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Appendix A - List of public and private limited companies in each Member State


Names


1. Can an SE register under any name that it chooses?

There are some restrictions on the choice of name, which are similar to the controls applied to other companies registered in the UK.

Company type designators

The name of an SE must be preceded or followed by the abbreviation SE.

Use of the term ‘SE’ at the beginning or end of the name designates that it is a European Company. It must be in the exact form, SE, as required by Article 11(1) of the Regulation. It will not be acceptable to use, for example, S.E. or se or (SE) as the designator at the beginning or end of the name, although all these would be acceptable if they appeared within the name (i.e. not as the company type designator).

Other company type designators cannot be used by an SE. This means that an SE may not include anywhere in its name any of the following:

"limited", "unlimited", "public limited company", their Welsh equivalents or any abbreviation of those words or expressions;
"investment company with variable capital" or "open-ended investment company" or their Welsh equivalents;
"limited liability partnership" or its Welsh equivalent.
‘Same as’ names

As with other companies, an SE cannot register with a name which is the same as a name already on the Index of company names kept by Companies House. However, see question 3 below for an SE transferring its place of registration to the UK.

If a proposed name and an existing company name differ only by a few minor elements which the law requires us to disregard, it is the ‘same as’. Examples of what we would disregard are:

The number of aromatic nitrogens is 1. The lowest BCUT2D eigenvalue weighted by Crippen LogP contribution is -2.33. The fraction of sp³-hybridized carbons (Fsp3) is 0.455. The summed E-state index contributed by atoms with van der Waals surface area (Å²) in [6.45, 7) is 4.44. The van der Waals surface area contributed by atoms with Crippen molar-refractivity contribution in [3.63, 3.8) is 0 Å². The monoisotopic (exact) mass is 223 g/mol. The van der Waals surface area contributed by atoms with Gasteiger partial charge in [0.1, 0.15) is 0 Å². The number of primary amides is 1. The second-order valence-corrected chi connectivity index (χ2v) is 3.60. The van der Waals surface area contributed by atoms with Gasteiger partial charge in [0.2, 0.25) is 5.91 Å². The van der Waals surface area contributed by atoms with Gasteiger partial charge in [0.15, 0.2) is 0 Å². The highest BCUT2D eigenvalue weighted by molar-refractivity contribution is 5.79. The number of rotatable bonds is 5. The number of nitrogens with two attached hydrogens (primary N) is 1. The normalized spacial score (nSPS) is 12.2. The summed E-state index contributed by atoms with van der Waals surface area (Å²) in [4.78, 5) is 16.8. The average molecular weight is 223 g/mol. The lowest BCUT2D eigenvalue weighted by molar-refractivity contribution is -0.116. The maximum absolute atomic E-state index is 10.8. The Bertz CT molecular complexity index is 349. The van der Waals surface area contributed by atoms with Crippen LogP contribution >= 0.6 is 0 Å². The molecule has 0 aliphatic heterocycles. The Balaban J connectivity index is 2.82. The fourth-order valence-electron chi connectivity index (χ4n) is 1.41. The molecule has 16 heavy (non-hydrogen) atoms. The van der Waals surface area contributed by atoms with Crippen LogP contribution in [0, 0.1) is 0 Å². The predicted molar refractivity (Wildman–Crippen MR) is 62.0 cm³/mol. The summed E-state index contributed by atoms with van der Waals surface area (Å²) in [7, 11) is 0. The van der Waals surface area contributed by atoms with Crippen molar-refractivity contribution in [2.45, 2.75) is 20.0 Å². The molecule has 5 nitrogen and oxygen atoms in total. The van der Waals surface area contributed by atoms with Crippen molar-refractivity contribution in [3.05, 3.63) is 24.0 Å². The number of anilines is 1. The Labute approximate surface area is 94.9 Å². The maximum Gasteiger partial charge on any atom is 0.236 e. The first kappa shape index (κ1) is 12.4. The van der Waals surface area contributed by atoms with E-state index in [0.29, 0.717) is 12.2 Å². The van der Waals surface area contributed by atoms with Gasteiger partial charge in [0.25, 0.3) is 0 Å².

Name endings such as "limited", "unlimited" "public limited company"
(including their abbreviations);
The designator ‘SE’ where it precedes or follows the name of an SE company will be disregarded but ‘SE’ used elsewhere in the name will not.
Words and expressions such as "biz", "co", "co uk", "co.uk", "com",
"company", "UK", "United Kingdom", "ales", "Cymru", "net", "GB", "Great Britain", "org.uk", "services", "international" ;
Plurals, "s" at the end of a word and blank spaces between words, characters or expressions;
punctuation including a full stop, comma, colon, semi colon, hyphen, apostrophe, exclamation or question mark;
permitted characters "*", "=", "#", "%" and "+" if they are used as one of the first three characters in a name;
Words, characters and expressions which sound and mean the same such as "and" and "&", "plus" and "+", "1" and "one", "6" and "six", "€" and "euro", "$" and "dollar", "%" and "percent", "@" and "at",
An example of how we would apply the ‘same as’ rule and reject applications to register ‘Overseas Company (UK) Limited’, ‘Overseas UK Company Limited’, ‘Overseas International Limited’ or Overseas Company .com Limited if there was a company named 'Overseas Company Limited' already registered.

The ‘same as’ rules are included in ‘The Company and Business Names (Miscellaneous Provisions) Regulations 2009 (SI2009/1085) which we strongly advise you to read before you apply to register your chosen name.

Are there any exceptions to the "same as" rules?

Yes. We will register a 'same as’ name if the new company and the existing company will be part of the same group provided the existing company gives its consent to the other company adopting the "same as " name. The application for the proposed name must include a copy of a statement in which the existing company consents to the other company adopting the proposed name and confirms it will be part of the same group